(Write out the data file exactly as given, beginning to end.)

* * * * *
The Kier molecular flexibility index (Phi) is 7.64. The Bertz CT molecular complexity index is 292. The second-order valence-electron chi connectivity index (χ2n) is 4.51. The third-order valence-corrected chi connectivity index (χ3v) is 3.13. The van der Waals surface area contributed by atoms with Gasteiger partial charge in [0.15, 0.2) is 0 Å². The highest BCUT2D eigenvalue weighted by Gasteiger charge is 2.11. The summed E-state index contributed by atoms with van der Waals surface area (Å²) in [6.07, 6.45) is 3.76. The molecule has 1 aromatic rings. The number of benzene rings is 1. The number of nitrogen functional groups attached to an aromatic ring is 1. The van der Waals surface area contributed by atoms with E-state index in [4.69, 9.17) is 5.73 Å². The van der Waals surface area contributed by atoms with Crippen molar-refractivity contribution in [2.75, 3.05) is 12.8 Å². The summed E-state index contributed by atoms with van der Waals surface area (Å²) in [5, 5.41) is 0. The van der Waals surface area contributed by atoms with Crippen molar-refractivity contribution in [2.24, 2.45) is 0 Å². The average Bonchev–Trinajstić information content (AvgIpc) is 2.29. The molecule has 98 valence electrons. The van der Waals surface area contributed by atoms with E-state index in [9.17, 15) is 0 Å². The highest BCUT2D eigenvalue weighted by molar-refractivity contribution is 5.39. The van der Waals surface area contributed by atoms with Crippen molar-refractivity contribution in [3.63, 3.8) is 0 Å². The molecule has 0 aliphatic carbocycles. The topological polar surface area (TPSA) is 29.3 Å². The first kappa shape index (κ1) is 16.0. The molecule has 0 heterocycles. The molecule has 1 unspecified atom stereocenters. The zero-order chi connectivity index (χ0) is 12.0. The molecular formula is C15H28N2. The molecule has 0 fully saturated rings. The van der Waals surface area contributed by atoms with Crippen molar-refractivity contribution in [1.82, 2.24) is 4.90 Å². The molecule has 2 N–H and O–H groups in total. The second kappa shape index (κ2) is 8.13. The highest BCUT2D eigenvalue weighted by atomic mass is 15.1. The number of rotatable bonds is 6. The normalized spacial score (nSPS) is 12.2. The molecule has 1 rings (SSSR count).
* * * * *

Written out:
The Kier molecular flexibility index (Phi) is 7.64. The Bertz CT molecular complexity index is 292. The second-order valence-electron chi connectivity index (χ2n) is 4.51. The third-order valence-corrected chi connectivity index (χ3v) is 3.13. The van der Waals surface area contributed by atoms with Gasteiger partial charge in [0.15, 0.2) is 0 Å². The highest BCUT2D eigenvalue weighted by Gasteiger charge is 2.11. The summed E-state index contributed by atoms with van der Waals surface area (Å²) in [6.07, 6.45) is 3.76. The molecule has 1 aromatic rings. The number of benzene rings is 1. The number of nitrogen functional groups attached to an aromatic ring is 1. The van der Waals surface area contributed by atoms with E-state index in [4.69, 9.17) is 5.73 Å². The van der Waals surface area contributed by atoms with Crippen molar-refractivity contribution in [2.75, 3.05) is 12.8 Å². The summed E-state index contributed by atoms with van der Waals surface area (Å²) in [5, 5.41) is 0. The van der Waals surface area contributed by atoms with Crippen molar-refractivity contribution in [2.24, 2.45) is 0 Å². The average Bonchev–Trinajstić information content (AvgIpc) is 2.29. The molecule has 98 valence electrons. The van der Waals surface area contributed by atoms with E-state index in [9.17, 15) is 0 Å². The highest BCUT2D eigenvalue weighted by molar-refractivity contribution is 5.39. The van der Waals surface area contributed by atoms with Crippen molar-refractivity contribution in [3.63, 3.8) is 0 Å². The molecule has 0 aliphatic carbocycles. The topological polar surface area (TPSA) is 29.3 Å². The first kappa shape index (κ1) is 16.0. The molecule has 0 heterocycles. The molecule has 1 unspecified atom stereocenters. The zero-order chi connectivity index (χ0) is 12.0. The molecular formula is C15H28N2. The molecule has 0 fully saturated rings. The van der Waals surface area contributed by atoms with Crippen molar-refractivity contribution in [1.82, 2.24) is 4.90 Å². The molecule has 2 N–H and O–H groups in total. The second kappa shape index (κ2) is 8.13. The highest BCUT2D eigenvalue weighted by atomic mass is 15.1. The number of rotatable bonds is 6. The normalized spacial score (nSPS) is 12.2. The molecule has 1 rings (SSSR count).